In schedule S1, the final write operation on A is done by transaction T2. Transaction T2 also performs the final write on A in S2. Let’s look for B. Transaction T2 performs the final write operation on B in schedule S1. T2 completes the final write on B in schedule S2. We checked both data items A and B, and the final write condition is met in S1 and S2.
In conclusion, this article will help you to understand what is view serializability in DBMS and why we require view serializability in DBMS. In addition, you will also learn how to check whether the two schedules are view equivalent or not. In the end, one important example is given to understand the view serializability in DBMS.
FAQs Related to View Serializability
1. How is View Serializability different from Conflict Serializability?
View serializability is a weaker form of serializability than conflict serializability. Conflict serializability requires that transactions do not have conflicting accesses to the same data item, while view serializability only requires that transactions produce the same final result as a serial schedule. As a result, some schedules that are viewed as serializable may not be conflict serializable.
2. How is View Serializability tested?
View serializability can be tested using the notion of equivalent histories. Two schedules are said to be equivalent if they produce the same final database state. To test view serializability, we can check if the original schedule is equivalent to some serial schedule by comparing their final database states.
3. Can a schedule be view serializable without being conflict serializable?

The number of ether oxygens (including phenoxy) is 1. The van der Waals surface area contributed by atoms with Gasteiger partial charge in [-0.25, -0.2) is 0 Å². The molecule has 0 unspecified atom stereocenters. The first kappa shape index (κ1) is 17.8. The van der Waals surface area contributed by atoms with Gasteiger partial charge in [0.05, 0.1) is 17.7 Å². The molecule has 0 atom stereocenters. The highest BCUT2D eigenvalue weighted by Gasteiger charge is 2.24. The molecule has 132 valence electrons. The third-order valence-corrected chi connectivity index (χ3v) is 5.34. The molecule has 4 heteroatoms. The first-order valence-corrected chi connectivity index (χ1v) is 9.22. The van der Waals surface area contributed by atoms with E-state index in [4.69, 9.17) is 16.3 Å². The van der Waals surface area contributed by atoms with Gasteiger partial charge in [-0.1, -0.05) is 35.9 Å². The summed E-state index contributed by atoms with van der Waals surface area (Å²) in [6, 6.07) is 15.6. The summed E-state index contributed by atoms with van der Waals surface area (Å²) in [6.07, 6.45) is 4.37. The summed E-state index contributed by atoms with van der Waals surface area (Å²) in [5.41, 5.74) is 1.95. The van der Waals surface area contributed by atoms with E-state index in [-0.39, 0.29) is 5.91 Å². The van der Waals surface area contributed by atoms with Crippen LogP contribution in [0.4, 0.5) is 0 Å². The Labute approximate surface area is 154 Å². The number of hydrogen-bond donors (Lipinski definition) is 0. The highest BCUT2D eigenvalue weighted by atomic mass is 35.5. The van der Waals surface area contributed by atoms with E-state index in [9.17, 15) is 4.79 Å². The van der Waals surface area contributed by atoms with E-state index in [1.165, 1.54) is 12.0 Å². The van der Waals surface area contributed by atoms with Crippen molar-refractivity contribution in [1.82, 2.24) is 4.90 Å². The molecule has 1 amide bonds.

Yes, a schedule can be view serializable without being conflict serializable. This can happen when transactions do not conflict with each other but the order in which they are executed leads to a final state that is different from what would have been obtained if the transactions had been executed serially.
4. How does View Serializability affect database performance?
View serializability can have a significant impact on database performance, as it may require the use of locking mechanisms and other concurrency control techniques to ensure that transactions do not interfere with each other. These techniques can lead to decreased concurrency and increased overhead, which can impact the performance of the system.
5. What are some advantages of View Serializability over other forms of transaction isolation?
View serializability provides a stronger guarantee of transaction isolation than other forms of isolation, such as Read Committed or Repeatable Read, as it ensures that the final state of the database is the same as if the transactions had been executed serially. This can lead to greater consistency and reliability of the data.
6. What are some limitations of View Serializability?
View serializability assumes that all transactions are independent of each other, which may not be the case in some real-world scenarios. It also does not consider the possibility of deadlocks, which can occur when two transactions are waiting for each other to release a lock.